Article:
Total Case Count: Updated weekly. For outbreak investigations, the case count is provided to the FDA by the CDC. Case counts are dynamic and the exact number of illnesses constantly changes during an investigation. This number is provided in order to provide an estimate of the size of an outbreak each week. In the case of adverse event investigations, FDA will provide the number of adverse events that have been self-reported by consumers to FDA consumer complaint coordinators and the CFSAN Adverse Event Reporting System (CAERS), which could include duplicate reports. More formalized data will be published in CDC Investigation Notices or in FDA and CDC advisories, should they be posted.

Investigation Status: Communicates whether this outbreak is still under investigation by CORE or the investigational activities have ended. Options for this column would be either “Active” or “Closed”. At times an FDA investigation may be active after an outbreak has ended.

Outbreak/Event Status: Communicates whether this outbreak or series of adverse event reports is ongoing or has ended.

Recall Initiated: A recall occurs when a firm takes a product off the market because there is reason to believe that it may cause consumers to become ill. In some situations, FDA may request the company recall a potentially contaminated food. In other situations, FDA may issue a mandatory recall if there is a reasonable probability that the food is adulterated under certain FDA authorities, and that the food could cause serious illnesses or death.

FDA Traceback Initiated: Used to identify the source and distribution of the implicated food and remove the contaminated product from the marketplace, to distinguish between two or more implicated food products, and to determine potential routes and/or sources of contamination in order to help prevent future illnesses. For additional information, see How the FDA Uses Traceback to Respond to Foodborne Illness Outbreaks.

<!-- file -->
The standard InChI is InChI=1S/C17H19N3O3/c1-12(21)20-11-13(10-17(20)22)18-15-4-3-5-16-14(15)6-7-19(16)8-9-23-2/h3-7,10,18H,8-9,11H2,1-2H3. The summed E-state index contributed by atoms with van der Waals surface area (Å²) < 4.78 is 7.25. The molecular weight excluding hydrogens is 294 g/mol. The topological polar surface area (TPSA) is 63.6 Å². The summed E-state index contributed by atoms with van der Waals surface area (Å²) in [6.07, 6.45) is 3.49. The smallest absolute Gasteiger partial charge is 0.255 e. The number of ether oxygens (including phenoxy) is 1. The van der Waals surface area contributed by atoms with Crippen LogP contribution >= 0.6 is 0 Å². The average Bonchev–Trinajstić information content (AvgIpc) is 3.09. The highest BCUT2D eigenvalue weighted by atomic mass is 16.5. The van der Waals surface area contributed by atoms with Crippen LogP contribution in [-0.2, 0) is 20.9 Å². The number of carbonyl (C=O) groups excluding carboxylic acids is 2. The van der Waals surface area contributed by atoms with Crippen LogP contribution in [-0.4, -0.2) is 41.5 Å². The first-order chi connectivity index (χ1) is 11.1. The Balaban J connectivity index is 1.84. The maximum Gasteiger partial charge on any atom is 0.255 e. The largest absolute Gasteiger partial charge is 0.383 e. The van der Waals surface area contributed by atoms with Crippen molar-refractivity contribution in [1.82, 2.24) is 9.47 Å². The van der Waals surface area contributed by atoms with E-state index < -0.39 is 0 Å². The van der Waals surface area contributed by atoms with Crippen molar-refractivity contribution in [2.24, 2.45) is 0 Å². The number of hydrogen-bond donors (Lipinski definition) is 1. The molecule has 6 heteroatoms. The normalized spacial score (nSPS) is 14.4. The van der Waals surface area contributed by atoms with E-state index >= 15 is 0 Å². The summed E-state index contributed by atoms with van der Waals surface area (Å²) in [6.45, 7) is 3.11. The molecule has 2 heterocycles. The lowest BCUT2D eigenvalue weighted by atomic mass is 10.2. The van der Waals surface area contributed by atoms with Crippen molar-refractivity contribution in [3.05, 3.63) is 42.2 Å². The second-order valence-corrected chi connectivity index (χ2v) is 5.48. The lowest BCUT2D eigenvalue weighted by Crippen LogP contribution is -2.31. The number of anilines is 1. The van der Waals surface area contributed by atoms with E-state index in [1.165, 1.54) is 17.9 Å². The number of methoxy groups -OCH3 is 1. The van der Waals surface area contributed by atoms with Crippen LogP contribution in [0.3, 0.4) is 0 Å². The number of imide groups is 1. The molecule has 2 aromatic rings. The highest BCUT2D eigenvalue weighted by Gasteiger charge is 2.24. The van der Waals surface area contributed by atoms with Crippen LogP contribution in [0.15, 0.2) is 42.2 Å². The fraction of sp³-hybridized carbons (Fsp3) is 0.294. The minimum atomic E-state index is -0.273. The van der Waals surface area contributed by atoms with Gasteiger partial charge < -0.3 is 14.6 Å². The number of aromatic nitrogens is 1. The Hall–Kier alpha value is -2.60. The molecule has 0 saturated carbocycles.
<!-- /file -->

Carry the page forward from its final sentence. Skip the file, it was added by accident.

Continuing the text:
FDA Inspection Initiated: An official examination by FDA of the operational processes of a facility to determine its compliance with federal law, which may include, among other things, record and sample collection. Activities reported on the table are limited to those conducted by FDA; however, state and local partners work in coordination with FDA and may also conduct inspectional activities. Additional information on the different types of inspections conducted by FDA can be found on the FDA website.

FDA Sampling Initiated: Collection of samples for the presence or absence of a pathogen in a food or in the environment surrounding the food. Samples reported on the table include those collected by the FDA or state collected samples that are analyzed by the FDA. Significant sample findings are reviewed by FDA and are reported in Public Health Advisories.

Who to Contact if you Have Symptoms of Foodborne Illness

Consumers who have symptoms of foodborne illness should contact their health care provider to report their symptoms and receive care.

To report a complaint or adverse event (illness or serious allergic reaction), you have three choices:

Visit www.fda.gov/fcic for additional consumer and industry assistance.



Get email updates delivered to your inbox.

Get regular FDA email updates delivered on this topic to your inbox.

Back to Top